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 Pundit
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18h
comment Approximating simple function by continuous function
You're on the right track. Using the result you proved, you know how to approximate each characteristic function. The function you want to approximate is a sum of characteristic functions, so you can approximate that by...
Apr
23
comment Applying Cauchy Residue Theorem
For one thing, the only way for a pole to be "inside" a contour is if the contour is a closed curve.
Apr
23
comment Equivalent definition of bounded set in norm linear space
And what have you tried?
Apr
23
comment Adjoint operator on Banach space
In general it is not true that $T^{\ast \ast} = T$. Are $X,Y$ reflexive spaces?
Apr
22
comment Sufficient conditions on integration kernel for continuity of the integral operator
Where does the $f$ go in the definition of $T$?
Apr
22
reviewed Close Are the only sets in $\mathbb{R^1}$ which are both open and closed $\mathbb{R^1}$ and $\emptyset$?
Apr
22
reviewed Close Group of even order contains an element of order 2
Apr
22
reviewed Close Showing that $\mathbb{R}$ is connected
Apr
22
reviewed Leave Open Is a compact, simply-connected 3-manifold necessarily $S^3$ with $B^3$'s removed?
Apr
22
reviewed Leave Open Probability of a deck of cards
Apr
22
comment Numerical phase plane?
If you do not want to write your own code, you can try downloading the java applet "pplane", which can plot phase diagrams: math.rice.edu/~dfield/dfpp.html
Apr
15
comment Proof: The inverse of the translation $T_{AB}$ is the translation $T_{BA}$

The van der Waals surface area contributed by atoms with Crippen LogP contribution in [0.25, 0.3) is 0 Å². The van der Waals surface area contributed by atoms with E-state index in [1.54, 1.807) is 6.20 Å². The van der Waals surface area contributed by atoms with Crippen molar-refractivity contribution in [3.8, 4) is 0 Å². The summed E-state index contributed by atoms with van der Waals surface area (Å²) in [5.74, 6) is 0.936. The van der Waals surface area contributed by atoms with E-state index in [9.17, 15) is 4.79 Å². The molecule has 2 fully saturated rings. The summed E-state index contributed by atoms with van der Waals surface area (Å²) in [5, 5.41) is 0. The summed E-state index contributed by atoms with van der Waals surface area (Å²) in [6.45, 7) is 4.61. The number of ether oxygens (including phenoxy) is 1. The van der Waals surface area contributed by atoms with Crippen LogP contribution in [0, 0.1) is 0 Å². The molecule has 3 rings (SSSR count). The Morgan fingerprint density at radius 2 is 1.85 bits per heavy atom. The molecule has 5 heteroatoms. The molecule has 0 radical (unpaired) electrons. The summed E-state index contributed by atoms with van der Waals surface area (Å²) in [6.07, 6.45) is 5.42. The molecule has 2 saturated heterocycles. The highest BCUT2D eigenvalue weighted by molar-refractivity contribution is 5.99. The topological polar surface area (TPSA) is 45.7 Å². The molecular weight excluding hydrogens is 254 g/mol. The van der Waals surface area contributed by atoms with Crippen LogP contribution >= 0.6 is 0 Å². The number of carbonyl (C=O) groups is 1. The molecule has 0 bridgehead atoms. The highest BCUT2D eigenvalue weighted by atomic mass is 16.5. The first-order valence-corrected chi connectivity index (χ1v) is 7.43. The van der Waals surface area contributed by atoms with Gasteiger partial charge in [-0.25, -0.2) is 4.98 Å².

The inverse of a function is the unique function which "reverses" the map, so $(T_{AB})^{-1}$ is the function such that for every $P$, $(T_{AB})^{-1} (T_{AB}(P)) = P$. You should be able to use that property to get what you want.
Apr
15
comment Proof: The inverse of the translation $T_{AB}$ is the translation $T_{BA}$
You are trying to show that $(T_{AB})^{-1} = T_{BA}$, so for any $P$ you need $(T_{AB})^{-1}(P) = T_{BA}(P)$.
Apr
6
comment $T$ is diagonalizable if $T^n$ is identity for some $n$
You are probably right.
Mar
20
awarded  Pundit
Mar
18
comment How do you calculate a fee percentage to handle a fee being charged?
I do not think it is fully clear what you are asking. Who is charging who? If you pay them 10.30, why are they paying you back?
Mar
14
comment Column Space and SVD
If $A = BC$, then the column space of $A$ must be a subset of the column space of $B$, since the matrix $BC$ is literally a matrix whose columns are some linear combinations of the columns of $B$. If $C$ is also invertible, then also $AC^{-1} = B$, which implies the column space of $B$ is a subset of the column space of $A$. Thus both inclusions hold so they have equal column space. Now set $B = US$ and $C = V'$.
Mar
3
comment What's the advantage of using a connection instead of embedding it to Euclidean space?
Ah, sorry. Well, in that case, it does seem possible to do as he proposes, only that construction of explicit embeddings does not seem trivial...
Mar
2
comment What's the advantage of using a connection instead of embedding it to Euclidean space?
For the case of the sphere, you are right that there is very little need for the full-fledged tools of differential geometry. But this is because the sphere can be entirely covered (excluding one point) by a single chart. But there may be manifolds where charts are "very local" so to speak, so that mapping to a Euclidean space is only "locally useful".
Feb
27
answered The difference between mathematics and statistics?